REVIEW: Russell's Reviews Volume One # 12

Tom Russell milos_parker at
Sat Mar 29 11:15:55 PDT 2008

Awfully short this time around for

   /           \                       __
  /            /     ___ ___ ___       \/ ___
 /____________/ /  //__ /__ /__  /   / / /__
/       \      /__/___/___//___ /__ /__ ___/
   /           \          .              
  /            / ___        ___       ___
 /____________/ /__  | / / /__  |   //__    VOL.  1
/       \      /___  |/ / /___  |/\/___/     NO. 12


   This installment of LL & DD is comprised of three
different vignettes, any one of which I'd probably
find entertaining enough to stand on its own.  So,
getting three of these, as you can imagine, was an
unexpected and delightful treat.
   The thing that strikes me most of all in this
series is the very delicate sort of balancing act that
Andrew Burton's pulling off.  There's a danger when
dealing with kinky material-- bondage porn,
sex-related hospitalizations, and computerized
death-trap simulators-- that one might go too far and
alienate their vanilla readers.  Andrew avoids this
trap by grounding the kink in the couple's
relationship, in their love-- and accompanying lust--
for each other.
   Kinky material, and BDSM material in particular, is
inherently transgressive; it's about pushing
boundaries, and this can make some audiences
uncomfortable.  The relationship between Lady Lawful
and Doctor Developer creates a sense of trust and love
that underpins anything transgressive going on, and
makes it "safe" both for the participants and us
   I also want to say that I really love how Dr.
Developer notes that Deeplover is an anagram of his
name; that's so damn nerdy. :-)

SPORKMAN # 18 [MAR 24], Fishbone

   This issue's opening scene, in which the morning
routine and life of Roger Important is explained, was
very good: I liked the numerous details provided, such
as the types of machines in his uncle's house, the
general tidiness of his room, and how that said
tidiness is not the result of OCD but rather the only
form of rebellion available to him.  (Though that
might be justifying on his part; later, he can be see
organizing a shelf full of adventure novels by
   In the second of the three scenes, Mickey makes the
acquaintance of his partner, Martini, and demonstrates
a rather remarkable Holmesian talent for observation
and deduction.  Not being familiar with the character
outside of SPORKMAN # 8 to the present, I'm not sure
if this talent is something we've seen before, or if
it's a new aspect of him.  Either way, I'm a sucker
for that kind of thing, and I'm looking forward to its
use in later issues; I'd really like to see him make
the same kind of completely off-the-wall deductions
that Holmes made from the tiniest of details, like the
time, if I recall correctly, that he deduced that
Watson was thinking of buying a house from the pool
chalk on his finger-tips ("The Adventure of the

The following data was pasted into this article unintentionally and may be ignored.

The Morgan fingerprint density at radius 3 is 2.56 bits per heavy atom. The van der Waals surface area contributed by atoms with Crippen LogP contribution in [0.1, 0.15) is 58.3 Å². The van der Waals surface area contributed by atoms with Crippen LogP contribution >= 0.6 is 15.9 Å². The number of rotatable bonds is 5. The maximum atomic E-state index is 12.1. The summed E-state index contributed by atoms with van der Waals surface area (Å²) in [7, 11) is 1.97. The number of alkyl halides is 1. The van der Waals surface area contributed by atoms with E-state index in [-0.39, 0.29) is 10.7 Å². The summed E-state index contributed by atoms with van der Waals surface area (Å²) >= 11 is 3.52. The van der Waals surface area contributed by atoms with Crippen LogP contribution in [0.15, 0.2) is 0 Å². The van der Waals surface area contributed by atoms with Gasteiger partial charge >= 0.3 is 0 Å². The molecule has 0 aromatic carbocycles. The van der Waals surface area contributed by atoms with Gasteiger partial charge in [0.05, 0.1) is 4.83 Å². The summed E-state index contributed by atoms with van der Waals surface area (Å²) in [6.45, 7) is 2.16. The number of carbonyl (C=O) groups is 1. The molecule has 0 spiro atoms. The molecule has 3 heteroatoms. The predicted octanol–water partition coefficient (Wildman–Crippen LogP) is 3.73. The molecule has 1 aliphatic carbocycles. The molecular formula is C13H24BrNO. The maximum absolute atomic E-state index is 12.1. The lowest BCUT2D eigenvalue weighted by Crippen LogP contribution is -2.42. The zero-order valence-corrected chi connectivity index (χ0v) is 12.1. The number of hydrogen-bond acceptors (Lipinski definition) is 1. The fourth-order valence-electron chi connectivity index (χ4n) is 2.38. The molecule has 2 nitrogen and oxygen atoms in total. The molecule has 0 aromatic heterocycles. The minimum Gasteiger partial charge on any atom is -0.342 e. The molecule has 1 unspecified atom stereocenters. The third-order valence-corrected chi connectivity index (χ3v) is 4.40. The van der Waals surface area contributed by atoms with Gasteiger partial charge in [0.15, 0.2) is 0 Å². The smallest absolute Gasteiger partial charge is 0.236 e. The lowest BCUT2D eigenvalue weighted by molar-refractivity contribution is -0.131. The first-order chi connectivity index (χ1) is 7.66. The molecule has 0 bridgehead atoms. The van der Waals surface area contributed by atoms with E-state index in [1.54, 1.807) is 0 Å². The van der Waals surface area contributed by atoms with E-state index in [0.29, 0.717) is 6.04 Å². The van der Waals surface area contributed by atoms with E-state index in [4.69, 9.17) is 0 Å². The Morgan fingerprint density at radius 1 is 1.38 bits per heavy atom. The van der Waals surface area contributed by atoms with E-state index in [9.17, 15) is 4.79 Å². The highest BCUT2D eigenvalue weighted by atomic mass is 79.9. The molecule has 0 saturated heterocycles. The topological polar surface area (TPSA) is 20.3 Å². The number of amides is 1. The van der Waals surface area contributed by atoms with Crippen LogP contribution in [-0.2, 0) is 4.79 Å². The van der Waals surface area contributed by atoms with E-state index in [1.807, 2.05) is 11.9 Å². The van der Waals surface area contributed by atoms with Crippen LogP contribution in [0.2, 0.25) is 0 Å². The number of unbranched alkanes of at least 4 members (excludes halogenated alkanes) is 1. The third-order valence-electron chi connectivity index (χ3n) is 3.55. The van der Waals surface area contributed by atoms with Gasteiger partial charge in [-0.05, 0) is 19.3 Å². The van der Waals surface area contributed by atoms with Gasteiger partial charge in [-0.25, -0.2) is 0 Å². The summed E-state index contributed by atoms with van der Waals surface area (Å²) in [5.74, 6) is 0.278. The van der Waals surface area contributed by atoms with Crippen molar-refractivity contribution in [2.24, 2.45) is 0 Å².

Dancing Men"?).


   This edition of the PRIVATE JOURNAL, tying in to
the "Coming Home" arc over in the ASH series,
concentrates less on aspects of villainy, morality,
and the like and more on the nitty-gritty of Derek's
plan.  (Of course, the willful manipulation of time is
in some way villainous in and of itself.)
   I really liked the point Derek makes regarding
violation physics-- one of the core, and most
interesting, ideas in the ASH universe-- and I have to
say, his three-tined plan does sound convincing.


   What did the fork say when he was finally washed?
   It's about tine.


   But it's still a good joke.

GODLING # 12 [MAR 27], Vandersteen

   GODLING is one of my favourite series, but many of
the things that endeared it to me in its earlier
issues-- the gonzo ideas, the Golden Age immediacy,
the primal and almost mythic power it had-- doesn't
seem to be in evidence with these last couple of
issues.  The series is evolving, but into what, I'm
not quite sure as of yet.
   This particular storyline is, in theory,
interesting.  Godling, in his civilian identity, is
falsely accused of rape by a student whose advances he
rebuffed.  There's a lot that can be explored there, a
lot of potential-- the innocent man falsely accused of
a heinous crime, the way in which he's already been
tried in the eyes of society, the delusional woman who
would lie about it, and of course the almost always
dependable spectacle of a court room drama-- potential
that hasn't been fully explored or exploited. I
enjoyed the peek in his accuser's mind-set in the
previous issue, and that's because it did explore the
situation that Jochem's set up; I think this
particular story would be better served by less
supervillains in the court-room and more focus on the
actual, and potentially compelling, storyline.

Never miss a thing.  Make Yahoo your home page.

More information about the racc mailing list